Searching for higher ground with Turkey’s 212 magazine

by Grace Wang in April 2017
Art & designFashion & stylePhotography

212 is an imposing magazine. Physically, it’ll take up a quarter of your office desk, and as you carefully lift its pages, its larger-than-life photography consumes your whole attention. The publication from Istanbul has the type of mind-arousing stories that’s best chewed on slowly at the coffee table — and that’s not just because you’ll have trouble carrying it around with you. (Trust me, it’s huge!)

Returning for a third issue, the theme this time is ‘High’: drone photography and a solar-powered aircraft play into the literal sense of the word; an interview with Yuval Noah Harari, author of Sapiens, brings a philosophical angle. Then, there’s the story on space dogs — stray animals that became a symbol of sacrifice during the 1995 Space Race between the Soviet Union and the US.

Editor-in-chief Heval Okçuoğlu (below) was in London to pick up a Creativepool award for the magazine recently, so we sat down with her to find out more about this issue.


Tell us about issue three’s theme, ‘High’.
The theme of our first two issues were on the heavier side, so we thought we could decide on a lighter subject this time. It’s also because Spring and Summer are coming as well. We did a lot of brainstorming with my publisher and we wanted to explore the notion of being high — not just as in smoking and getting high (though there is a feature on modern drug cultures), but also like in evolution, elevation, and being a better version of yourself. You can talk about many things, from body or mind expansion, to psychology and geography. As we gathered all of these different subjects together, we realised that this is making us feel good as well.


I saw that there was a story about the first solar-powered airplane (above) — are there other features you’re particularly excited about?
We managed to interview the historian and author Yuval Noah Harari, who has this amazing bestseller book called Sapiens. His ideas and his research are so relevant to our time, about where we’re coming from, why we are the way we are, where human evolution is going with all the technology, and what we will achieve. His answers and his whole outlook to this bigger picture of being human is very exciting, so that’s one feature we’re very satisfied with.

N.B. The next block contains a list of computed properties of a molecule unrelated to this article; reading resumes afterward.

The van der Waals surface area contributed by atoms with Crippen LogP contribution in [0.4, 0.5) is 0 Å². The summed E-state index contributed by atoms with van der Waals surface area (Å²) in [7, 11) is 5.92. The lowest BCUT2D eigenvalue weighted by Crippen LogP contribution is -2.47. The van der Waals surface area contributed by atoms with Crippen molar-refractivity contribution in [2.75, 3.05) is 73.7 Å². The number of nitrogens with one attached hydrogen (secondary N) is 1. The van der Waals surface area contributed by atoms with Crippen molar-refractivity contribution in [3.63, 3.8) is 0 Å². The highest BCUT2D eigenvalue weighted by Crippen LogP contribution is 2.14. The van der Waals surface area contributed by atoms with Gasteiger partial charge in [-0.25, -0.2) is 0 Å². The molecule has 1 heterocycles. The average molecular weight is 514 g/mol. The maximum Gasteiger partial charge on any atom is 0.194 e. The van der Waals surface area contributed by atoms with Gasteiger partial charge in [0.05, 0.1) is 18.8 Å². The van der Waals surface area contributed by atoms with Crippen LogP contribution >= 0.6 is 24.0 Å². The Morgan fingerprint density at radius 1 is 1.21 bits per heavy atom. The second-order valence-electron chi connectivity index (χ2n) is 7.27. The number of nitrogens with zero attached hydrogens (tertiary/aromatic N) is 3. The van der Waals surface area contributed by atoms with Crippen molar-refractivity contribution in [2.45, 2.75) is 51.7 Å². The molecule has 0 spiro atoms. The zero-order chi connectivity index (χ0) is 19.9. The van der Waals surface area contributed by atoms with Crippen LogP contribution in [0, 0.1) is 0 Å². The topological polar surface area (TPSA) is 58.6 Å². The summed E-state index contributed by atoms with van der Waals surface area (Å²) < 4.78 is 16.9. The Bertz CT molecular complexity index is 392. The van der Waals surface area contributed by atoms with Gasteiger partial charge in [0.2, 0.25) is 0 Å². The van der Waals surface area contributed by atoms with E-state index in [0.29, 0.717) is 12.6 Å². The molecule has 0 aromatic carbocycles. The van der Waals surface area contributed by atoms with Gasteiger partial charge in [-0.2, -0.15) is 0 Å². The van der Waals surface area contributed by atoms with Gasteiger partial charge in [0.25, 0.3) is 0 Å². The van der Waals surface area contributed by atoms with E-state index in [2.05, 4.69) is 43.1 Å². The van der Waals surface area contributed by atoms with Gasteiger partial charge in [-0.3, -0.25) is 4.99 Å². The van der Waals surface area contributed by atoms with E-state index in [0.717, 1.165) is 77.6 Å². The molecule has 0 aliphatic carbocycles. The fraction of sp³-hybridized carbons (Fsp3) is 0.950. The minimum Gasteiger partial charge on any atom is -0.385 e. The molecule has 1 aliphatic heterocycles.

What did you want to find out through interviewing him?
Well his book gives you a totally grandiose perspective of all this history, of how we came to be; he says the power of being human is that we’re the only kind of living creature that can organise in one conscious and achieve so many improvements. It’s very meaningful to be able to pull back and think about the future as well.

You’ve spoken about the difficulty in “getting back on the horse” with everything going on in Turkey politically. I wonder if this theme, like you said, helped you look at things from a bigger perspective?
I guess, from a certain context, yeah. When things are really troubling, you do things to get your mind off it. What we do basically becomes a distraction in these circumstances, and of course it has an optimistic side to it that we wanted to pursue because we’ve got to keep going.


A lot of publishers say that the third issue is when they find their voice. What was it like for you?
From my experience, doing the third was easier. The first was a complete monster, because you’re setting everything up and you have so much to worry about. And the second one is how you set the structure, so with those two in place, the third becomes an experience where you have more time to enjoy doing what you’re doing. I think the voice is certainly finding itself, but I don’t think it’s really, really there yet, though I’m positive it’s going in a very clear direction.

What are the things you learned from doing the third issue that you didn’t know in the first or second?
Hmm, that’s a good question. What I can say is that when you give people a very vague theme, they come up with really interesting ideas. When you just give a noun or a notion or a feeling, not just saying something really square or black and white, they really come up with great ideas that change the perspective and teaches you lot of things — it becomes more enjoyable.


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